Washington Transfers Power While Fighting 2 Wars
STEVE INSKEEP, host:
The presidential transition now under way is a little different from some in history. When Andrew Jackson took office in 1829, there was so much bad blood that he never even met with his predecessor, who skipped the inauguration. In 2008, the incoming and outgoing administrations are cooperating in some unprecedented ways.
That is especially true in the national security services that are fighting two wars and guarding against the possibility of terrorist attacks. NPR's intelligence correspondent Tom Gjelten is covering the national security transition. Tom, good morning.
TOM GJELTEN: Good morning, Steve.
INSKEEP: How are the two sides managing this?
GJELTEN: The one word that you hear over and over from both sides is continuity, continuity in policies and the procedures to follow, even continuity in personnel. The message both sides are sending out is basically, as far as national security issues are concerned, there won't be any transition, there won't be any abrupt changes. It'll be a seamless transfer of power. Both the Obama and the Bush teams, Steve, are determined to make this point that the United States projects a united front.
INSKEEP: Well, given that President-elect Obama wants to change a number of President Bush's policies, is there some threat that they're facing that we don't know about that drives them together?
GJELTEN: The threat that they perceive is really from the historical pattern of al-Qaeda and other terrorist networks launching attacks around times of political transitions. They may see it as a time of vulnerability. We saw it in this country after Bill Clinton took office in '93, but also in Spain and Great Britain. There were both terrorist attacks around the time of government changes. So this new effort at collaboration seems mainly to be driven by these historical concerns. The message is, don't think we're vulnerable right now, we're not.
INSKEEP: Oh yeah, you mentioned 1993. That's when there was the first attack on the World Trade Center.
GJELTEN: On the World Trade Center, that's right.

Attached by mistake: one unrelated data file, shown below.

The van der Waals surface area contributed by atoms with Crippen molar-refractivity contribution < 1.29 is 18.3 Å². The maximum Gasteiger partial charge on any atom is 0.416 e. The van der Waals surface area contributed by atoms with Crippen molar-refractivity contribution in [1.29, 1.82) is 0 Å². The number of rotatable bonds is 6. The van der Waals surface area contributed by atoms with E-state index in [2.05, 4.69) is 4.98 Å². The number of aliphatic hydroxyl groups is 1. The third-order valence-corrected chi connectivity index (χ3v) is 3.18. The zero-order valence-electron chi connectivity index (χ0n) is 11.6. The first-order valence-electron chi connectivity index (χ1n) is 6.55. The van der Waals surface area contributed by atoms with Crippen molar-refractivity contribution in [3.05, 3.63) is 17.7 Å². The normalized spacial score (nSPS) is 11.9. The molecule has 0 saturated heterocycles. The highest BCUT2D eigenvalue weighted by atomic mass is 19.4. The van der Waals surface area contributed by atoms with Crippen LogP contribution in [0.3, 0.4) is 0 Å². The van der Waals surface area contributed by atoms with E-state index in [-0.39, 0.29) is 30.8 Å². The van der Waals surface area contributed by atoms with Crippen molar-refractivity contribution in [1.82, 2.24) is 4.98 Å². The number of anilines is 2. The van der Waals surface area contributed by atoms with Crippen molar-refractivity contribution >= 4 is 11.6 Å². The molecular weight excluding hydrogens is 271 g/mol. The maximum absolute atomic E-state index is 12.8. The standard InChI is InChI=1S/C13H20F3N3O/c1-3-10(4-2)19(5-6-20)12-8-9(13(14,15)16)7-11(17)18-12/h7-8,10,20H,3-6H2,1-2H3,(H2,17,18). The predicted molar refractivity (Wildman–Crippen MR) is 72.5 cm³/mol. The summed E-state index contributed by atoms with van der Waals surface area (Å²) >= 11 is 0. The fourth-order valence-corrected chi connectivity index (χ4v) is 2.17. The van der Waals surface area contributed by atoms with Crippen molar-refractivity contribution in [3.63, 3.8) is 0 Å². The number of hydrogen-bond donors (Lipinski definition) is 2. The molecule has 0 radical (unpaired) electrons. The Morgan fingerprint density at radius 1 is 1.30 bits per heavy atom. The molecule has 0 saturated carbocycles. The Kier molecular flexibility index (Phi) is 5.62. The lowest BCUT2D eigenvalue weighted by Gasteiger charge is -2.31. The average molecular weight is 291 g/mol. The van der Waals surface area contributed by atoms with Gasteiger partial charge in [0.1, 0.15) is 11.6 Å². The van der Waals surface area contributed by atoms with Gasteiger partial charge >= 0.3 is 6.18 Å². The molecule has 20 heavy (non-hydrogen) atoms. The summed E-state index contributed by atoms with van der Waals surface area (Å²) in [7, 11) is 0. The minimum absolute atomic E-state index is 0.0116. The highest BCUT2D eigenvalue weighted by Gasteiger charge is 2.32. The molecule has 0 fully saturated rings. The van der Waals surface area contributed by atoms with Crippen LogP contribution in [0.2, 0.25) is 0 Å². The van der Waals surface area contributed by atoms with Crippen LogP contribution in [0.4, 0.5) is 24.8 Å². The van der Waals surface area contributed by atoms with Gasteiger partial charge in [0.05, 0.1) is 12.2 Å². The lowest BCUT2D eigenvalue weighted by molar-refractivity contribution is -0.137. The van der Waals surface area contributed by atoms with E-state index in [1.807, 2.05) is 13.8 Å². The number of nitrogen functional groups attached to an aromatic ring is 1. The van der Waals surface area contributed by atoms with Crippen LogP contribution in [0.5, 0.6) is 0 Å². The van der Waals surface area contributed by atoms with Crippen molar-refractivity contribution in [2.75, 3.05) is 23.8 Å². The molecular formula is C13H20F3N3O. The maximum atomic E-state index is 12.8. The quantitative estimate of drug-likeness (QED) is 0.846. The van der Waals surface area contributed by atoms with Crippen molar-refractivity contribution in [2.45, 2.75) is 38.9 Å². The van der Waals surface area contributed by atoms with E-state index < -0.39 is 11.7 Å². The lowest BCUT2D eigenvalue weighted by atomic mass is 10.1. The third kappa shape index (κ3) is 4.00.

INSKEEP: Yeah. Now, so how's the Bush administration keeping up its side here?
GJELTEN: They're preparing very detailed memoranda for the Obama folks on a wide range of issues, contingency plans about crises the Obama administration could face around the world: terrorist attack scenarios, new conflicts in Pakistan, a computer cyber attack, a collapse of the regime in North Korea.
These memos lay out what could happen in those situations and what plans are in place now for dealing with them. Also, detailed planning about the structure and procedures in place to deal with crises. How do you quickly get different government agencies working together, for example? Who do you call? In what order? What do you do if the government itself is disrupted by a terrorist attack? Very detailed planning.
I spoke yesterday with Ken Weinstein who's President Bush's adviser for homeland security and counterterrorism work at the National Security Council. He says that he's spending about a third of his time on this transition stuff. And you know, Steve, interestingly, in January, about a week or so before the inauguration, there'll actually be a big exercise here in Washington where the Bush and Obama people together walk through a simulated crisis and how they'd handle it.
INSKEEP: Although we do have the issue of exactly who on the Obama team is going to be receiving all these memoranda and acting on them.
GJELTEN: Well, that's right, although we do know, of course, that the secretary of defense, Robert Gates, is going to be staying on. Marine General James Jones, former NATO commander, lots of experience at crisis management, is going to be - is Obama's choice to be national security advisor. And I understand that Jones, General Jones is already on the job in the sense that he has taken charge of the national security transition on the Obama side. So this is how the Obama people are indicating that they're ready for this.
INSKEEP: So it's mainly the intelligence jobs that aren't yet filled on the Obama side.
GJELTEN: Right, Steve. No indication yet of who might be named to run the CIA, for example. But with this concern about continuity, the longer we go without somebody emerging there, the more likely it is that the current CIA director, Michael Hayden, will be asked to stay on, at least temporarily.
INSKEEP: NPR's Tom Gjelten, thanks very much.
GJELTEN: Thank you, Steve.
NPR transcripts are created on a rush deadline by a contractor for NPR, and accuracy and availability may vary. This text may not be in its final form and may be updated or revised in the future. Please be aware that the authoritative record of NPR's programming is the audio.